Mechanised planting on steeper slopes

In Issue64, Video by FIEA

As part of the just completed ForestTECH 2022 series, advances being made operationally in mechanised planting along with recent commercial trials from across Australasia, Europe and in South America featured as part of the focus this year’s event had on innovations around forest establishment. Economics, health and safety, shortages of manual planters over the planting season and the ability to build in a number of operations around planting into just the one mechanised operation were discussed at length by the forestry industry, key technology suppliers and equipment manufacturers.

Cassio Gomes, Forestry Innovation & Operational Development with the Brazilan forestry company, Eldorado Brasil Celulose presented at both the New Zealand and Australian events on their experience using mechanised planters for Eucalyptus. As part of the presentation with Bracke, most of the development around mechanised planting has been a collaborative effort between another major Brazilian forest owner, Cenibra (part of Oji Holdings) that own 144,000ha eucalypts and Bracke Forest, a Swedish forestry equipment manufacturer.

Operational trials with mechanised planting started in 2017. The forest company separates their planting programme into two distinct slope classes. On the flatter terrain, slopes up to 17 degrees, planting is semi-mechanised with agricultural tractors being used along with manual planters involved in seedling irrigation and side fertilisation. It’s on the steeper slopes (18 to 35 degrees) that mechanised planting using excavators (now using 20 tonne machines) and Bracke planting heads have really developed.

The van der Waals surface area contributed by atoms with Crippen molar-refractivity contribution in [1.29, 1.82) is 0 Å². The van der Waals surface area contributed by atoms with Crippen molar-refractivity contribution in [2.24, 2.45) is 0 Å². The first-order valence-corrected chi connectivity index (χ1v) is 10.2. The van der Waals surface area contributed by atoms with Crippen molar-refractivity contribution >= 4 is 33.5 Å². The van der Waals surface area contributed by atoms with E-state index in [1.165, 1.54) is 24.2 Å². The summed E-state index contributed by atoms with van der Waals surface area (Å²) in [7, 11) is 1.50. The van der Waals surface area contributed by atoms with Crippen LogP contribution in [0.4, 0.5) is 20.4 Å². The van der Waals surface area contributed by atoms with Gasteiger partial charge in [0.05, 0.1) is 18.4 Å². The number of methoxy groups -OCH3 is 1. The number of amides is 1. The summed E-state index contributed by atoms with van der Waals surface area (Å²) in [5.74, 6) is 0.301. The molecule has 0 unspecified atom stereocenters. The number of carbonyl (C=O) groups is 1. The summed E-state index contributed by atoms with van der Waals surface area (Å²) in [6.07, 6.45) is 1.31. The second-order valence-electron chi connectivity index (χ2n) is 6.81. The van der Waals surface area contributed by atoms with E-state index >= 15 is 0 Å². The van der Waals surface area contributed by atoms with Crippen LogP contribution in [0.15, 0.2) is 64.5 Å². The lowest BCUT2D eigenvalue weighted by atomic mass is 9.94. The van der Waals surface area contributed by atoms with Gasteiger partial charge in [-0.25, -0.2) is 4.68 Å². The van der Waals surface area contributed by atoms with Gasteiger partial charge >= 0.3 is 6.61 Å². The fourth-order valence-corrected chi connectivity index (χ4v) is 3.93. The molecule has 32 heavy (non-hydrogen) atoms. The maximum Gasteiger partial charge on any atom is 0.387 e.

With the very latest modifications to the planting heads the machines are able to position using GPS guidance for planting, are subsoiling or ripping, deep fertilising, planting, side fertilising and irrigating, all in the one operation. To reduce costs and operational efficiencies, they’re currently employing a model where a team of five mechanised planters are working in tandem, serviced by truck to transport tools and equipment, a support vehicle for a mechanic and parts and tanker unit carrying water for irrigation to top up the five planters.

For more information on the developments, you can find below the recent presentation on mechanised planting on steep slopes given as part of ForestTECH 2022.

ForestTECH 2022 delegates have now been sent out all of the presentations including; results from mechanised planting trials this year from NSW, insights into the technology and costings around a large planting programme by CMPC in Chile, results from the application of hydrogels to extend the planting season and commercial trials using GPS planting spades from Queensland this planting season, given as part of the recent series.

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